Systems Engineering (w/in
Program Level Cost)
A-D
System
Yes – Configurable
CER by Spacecraft
type
NICM (both
models)
Systems Engineering (estimated
but not def.)
B,C,D thru
L+30
System
Yes - Defined
CER in two forms
COCOMO
Software Engineering in the
System Context (Waterfall WBS)
Waterfall and
Mbase
System
Software
Waterfall WBS and
MbaseWBS
COCOMO algorithm
COSYSMO
for SE
Systems Engineering Effort
A-D
System,
Systems Eng
EIA/ANSI 632
WBS
academic COSYSMO
algorithm
COSYSMO
for SoSE
Systems of Systems Engineering
Effort
C-E
SoS
DoD SEGuide for
SoS
academic COSYSMO
algorithm
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NAFCOM
SSCM07
Cost Factors
- NASA SOS Cost Modeling
 System-of-Systems Cost = 0.07411*(DDTE$)0.9993*(1.09585)M/LV
where DDTE$ = Total DDTE* Cost, in 2006$,
M/LV = Manned or Launch Vehicle (Yes = 1, No = 0)
System-of-Systems
Actual Vs. Estimated
 Good Quality Metrics
= 93.1%
 SPE = 33.2%

$3,000
Estimated (2006 $M)
R2
$3,500
$2,500
$2,000
$1,500
$1,000
$500
$0
$0
$500
$1,000 $1,500 $2,000 $2,500 $3,000 $3,500
Actual (2006 $M)
*DDTE – Design Development Test and Evaluation
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Apollo
Atlas II
Brilliant Pebbles
HST
ISS
Peacekeeper
Pioneer Venus
Saturn IB
Saturn V
Shuttle
Skylab
Titan IV
Systems of
Systems Cost
$1,654.1
$234.6
$77.8
$113.3
$3,646.4
$265.6
$24.9
$325.1
$603.9
$597.8
$334.1
$516.5
Total DDT&E
Cost
% of DDTE
$18,449.0
8.97%
$3,040.4
7.71%
$1,100.2
7.07%
$1,592.6
7.12%
$36,027.4
10.12%
$10,006.7
2.65%
$306.3
8.13%
$3,776.7
8.61%
$10,333.9
5.84%
$18,152.6
3.29%
$4,127.7
8.09%
$5,178.0
9.97%
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WBS Description / Notes
System of Systems Level
Systems Engineering,
Integration and Test and Top
Level Program Management
of Architecture
Space Segment
Assets in orbit or
interplanetary
2.1.3
2.1.3.2
Crew Expolration Vehicle
(CEV)
Command Module (CM)
CM PMP
2.1.4
2.1.4.1
Orion Integration, Assy., &
C/O
Orion SE&I
Orion PM
Orion STO
Orion GSE
Service Module (SM)
SM SE IT PM
SPACE
2.1
2.1.4.2
SM PMP
2.2
2.2.1
2.2.2
International Space Station
ISS Communications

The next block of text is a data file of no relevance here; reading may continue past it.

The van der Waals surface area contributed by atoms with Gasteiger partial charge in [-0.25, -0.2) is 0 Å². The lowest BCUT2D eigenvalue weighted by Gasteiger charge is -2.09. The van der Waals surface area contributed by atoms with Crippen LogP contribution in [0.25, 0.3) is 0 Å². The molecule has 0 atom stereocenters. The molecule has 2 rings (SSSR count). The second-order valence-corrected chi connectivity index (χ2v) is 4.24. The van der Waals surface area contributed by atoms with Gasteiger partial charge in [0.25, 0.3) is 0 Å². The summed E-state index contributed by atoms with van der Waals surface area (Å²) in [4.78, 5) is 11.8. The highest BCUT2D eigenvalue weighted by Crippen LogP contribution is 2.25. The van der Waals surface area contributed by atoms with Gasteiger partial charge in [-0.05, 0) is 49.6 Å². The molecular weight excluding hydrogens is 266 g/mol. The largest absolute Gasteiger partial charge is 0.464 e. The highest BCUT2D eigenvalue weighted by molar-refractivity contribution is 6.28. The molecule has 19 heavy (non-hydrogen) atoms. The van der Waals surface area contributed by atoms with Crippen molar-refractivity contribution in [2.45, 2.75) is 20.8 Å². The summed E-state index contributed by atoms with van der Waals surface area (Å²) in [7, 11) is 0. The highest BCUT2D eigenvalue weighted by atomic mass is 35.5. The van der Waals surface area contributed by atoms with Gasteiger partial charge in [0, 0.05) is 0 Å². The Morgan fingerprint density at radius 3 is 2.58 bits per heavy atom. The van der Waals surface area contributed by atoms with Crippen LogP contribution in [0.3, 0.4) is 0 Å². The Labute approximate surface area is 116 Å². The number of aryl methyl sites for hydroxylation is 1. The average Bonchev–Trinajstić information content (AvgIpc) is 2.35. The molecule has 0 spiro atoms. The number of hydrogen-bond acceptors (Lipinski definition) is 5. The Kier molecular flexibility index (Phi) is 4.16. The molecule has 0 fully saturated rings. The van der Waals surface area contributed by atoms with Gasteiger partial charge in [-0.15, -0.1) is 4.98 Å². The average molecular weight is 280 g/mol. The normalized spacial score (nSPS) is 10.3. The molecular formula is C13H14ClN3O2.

TDRS Space Segment
3
3.1
3.1.1
3.1.2
Launch Segment
CLV
First Stage
Upper Stage
3.1.2.2
3.1.2.1
4
4.1
4.1.1
4.1.2
4.1.3
4.1.4
4.2
* Reference – data collected and analyzed by Dr. Christian Smart,
SAIC, under contract to NASA Marshall Space Flight Center.
WBS Title
SOS
1
LAUNCH
Factor-based approach - derived from
real data (c. Smart, SAIC)
WBS
Element
4.3
MISSION/GROUND OPS
Estimate Example
– NASA
WBS
Number
Upper Stage Avioncis
Software
Upper Stage Avionics
Hardware
Upper Stage Integration,
Assy., and C/O
Upper Stage SE&I
Upper Stage PM
Upper Stage STO
Upper Stage GSE
Mission/Ground Ops
Ground Stations
Launch Head
Wallops Island, VA
New Boston, NH
Argentia, Newfoundland
Deep Space Network (DSN)
Stations
Range Safety
CM Prime Mission Product
(HW + SW)
Systems Engineering,
Integration and Test and Top
Level Program Management
of SM
SM Prime Mission Product
(HW + SW)
additional satellite(s) to
support CxP ISS mission
SRM
Improvements for
communicationg with ground
and TDRSS.
Comms to/from AF ROCC
Provides -S-band and UHF
air-to- ground
MILA/PDL = Merritt Island &
Ponce de Leon; Merritt has
14 antennae; Ponce de Leon
has 3 antennae; both are
dedicated to shuttle/CxP
missions.
5m and 8m S-Band tracking;
not dedicated site
Canberra, Goldstone, Madrid
Backuo provided by DoD
ground-based radars
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Recommendations
 Carefully consider the application
 Consider how SoS differs from traditional engineering systems and how
this affects the estimator
 Supporting platforms are operationally, geographic, and managerial independent,
as well as network-centric
 New acquisition concepts means we need new CERs, factors, and cost drivers
 Immaturity of concept means little cost data is currently available
 SOS cost drivers are unique and require considerations beyond
traditional systems estimating
 Review available research and papers
 Current research by USC, DAU, SEI, NASA, Cranfield University (UK)
 Available papers from USC, MIT, IEEE, INCOSE
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Lessons Learned
 Inconsistent parameter definitions
 Between models (need to adopt INCOSE standards and develop a mapping scheme)
 Between historic data (collected before standards were established) and new CERs
 Inconsistent WBS applications
 Are we double-counting the SOS costs by applying factors at each platform level?
 Inconsistent platform applications
 Do we use the same factors for hardware systems as well as software systems? Are
space platform factors different from air and ground platform factors? Are mannedspace platform factors different from unmanned-space platform factors?
 Might be more useful if, in the near term, we rely on
databases (and factors) rather than on statistical CERs
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Publication Schedule
 Highly motivated, volunteer workforce
 Hosted in a collaborative work area
 Periodic “tag-up” telecons
 Current Schedule
 Review 1 – 31 October 2010
 Review 2 – 20 November 2010
 Materials to Editor – 30 November 2010
 Complete DR first draft – 31 December 2010
 Seeking volunteer reviewers
 Published Desk Reference will be available in April 2011!